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Home ▸ Catalog ▸ Themes & Provenance ▸ Military ▸ LegionaryView Options:  |  |  | 

Coins of the Roman Legions

Legionarii is the name give to the foot soldiers of the Roman legions. The horsemen were distinguished by the appellation of Equites. The term of sixteen years was the period fixed for the service of the Legionarii. Before the reign of Septimius Severus they were not permitted to marry, or at least to have their wives with them in the camp. The military discipline of these troops was very severe. They led a life of great hardship, and made long marches, laden with heavy burdens. During peace they were employed in working on the fortifications of towns and of camps, as well as in repairing the high roads.


Marcus Aurelius and Lucius Verus, 161 - 169 A.D., Mark Antony Restitution

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"Restitution" issue by Marcus Aurelius and Lucius Verus commemorating the famous legionary denarii of Marc Antony. The legion VI Ferrata, the "Ironclad", was an old legion of Caesar's that fought for Antony. It must have been chosen for the restitution for its presumably key-role during Verus' successful Parthian campaign.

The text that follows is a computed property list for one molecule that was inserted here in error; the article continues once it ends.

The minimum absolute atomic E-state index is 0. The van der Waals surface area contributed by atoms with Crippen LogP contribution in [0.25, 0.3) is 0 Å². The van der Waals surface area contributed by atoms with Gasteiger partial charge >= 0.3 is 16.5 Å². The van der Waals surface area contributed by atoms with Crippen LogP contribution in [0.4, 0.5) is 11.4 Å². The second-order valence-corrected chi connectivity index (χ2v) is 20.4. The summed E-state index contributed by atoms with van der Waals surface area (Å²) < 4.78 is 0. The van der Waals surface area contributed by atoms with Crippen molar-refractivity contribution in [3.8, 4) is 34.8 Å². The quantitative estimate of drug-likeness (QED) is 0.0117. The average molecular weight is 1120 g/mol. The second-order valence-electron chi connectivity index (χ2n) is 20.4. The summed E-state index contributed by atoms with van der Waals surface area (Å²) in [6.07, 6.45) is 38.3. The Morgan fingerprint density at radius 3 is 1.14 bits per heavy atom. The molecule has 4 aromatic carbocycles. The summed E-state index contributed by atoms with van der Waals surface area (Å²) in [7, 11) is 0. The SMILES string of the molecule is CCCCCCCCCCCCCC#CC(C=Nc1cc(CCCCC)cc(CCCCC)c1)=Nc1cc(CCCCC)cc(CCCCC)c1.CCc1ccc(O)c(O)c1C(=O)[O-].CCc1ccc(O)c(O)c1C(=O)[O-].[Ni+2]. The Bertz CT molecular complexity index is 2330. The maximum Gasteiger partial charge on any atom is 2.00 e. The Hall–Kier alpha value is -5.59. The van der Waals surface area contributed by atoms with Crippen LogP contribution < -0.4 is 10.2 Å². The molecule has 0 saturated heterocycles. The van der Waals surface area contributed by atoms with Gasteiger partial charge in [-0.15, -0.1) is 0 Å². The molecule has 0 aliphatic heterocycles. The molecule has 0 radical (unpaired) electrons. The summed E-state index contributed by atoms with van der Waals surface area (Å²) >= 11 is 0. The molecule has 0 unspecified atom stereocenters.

RS89768. Silver denarius, BMCRE IV p. 456, 500; RIC III p. 248, 443; MIR 18 120-4; RSC I Antony 83; Cohen I Antony 83; SRCV II p. 341, 5236, choice gVF, excellent centering, toning, flow lines, some die wear, small coppery spots, weight 3.031 g, maximum diameter 18.7 mm, die axis 180o, Rome mint, 165 - 166 A.D.; obverse ANTONINVS AVGVR III VIR R P C, war galley, five oarsman visible, rowing left over waves, helmsman and rudder in stern; reverse ANTONINVS ET VERVS AVG REST, aquila (legionary eagle) in center, eagle turned right, between two legionary standards, standard on right surmounted by Victory standing left and extending wreath, LEG - VI across center divided by aquila; rare; $450.00 (382.50)


Romano-British Empire, Carausius, Mid 286 - Spring or Early Summer 293 A.D.

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The legends are mostly off flan. Reverse legend possibilities include LEG XX V V, LEG XX AVG, LEG II PARTH, LEG V [...] S M AVG. The mintmark may be retrograde MC, which is known for Camulodunum (Colchester, England), but no boar standing right types are published for Camulodunum. Perhaps the mintmark is retrograde ML, but that too is unpublished. This was likely struck in an unofficial mint (an ancient counterfeit?). Carausius' legionary boar types are highly desirable, and all seem to be quite rare. We do not know of another specimen of this variety.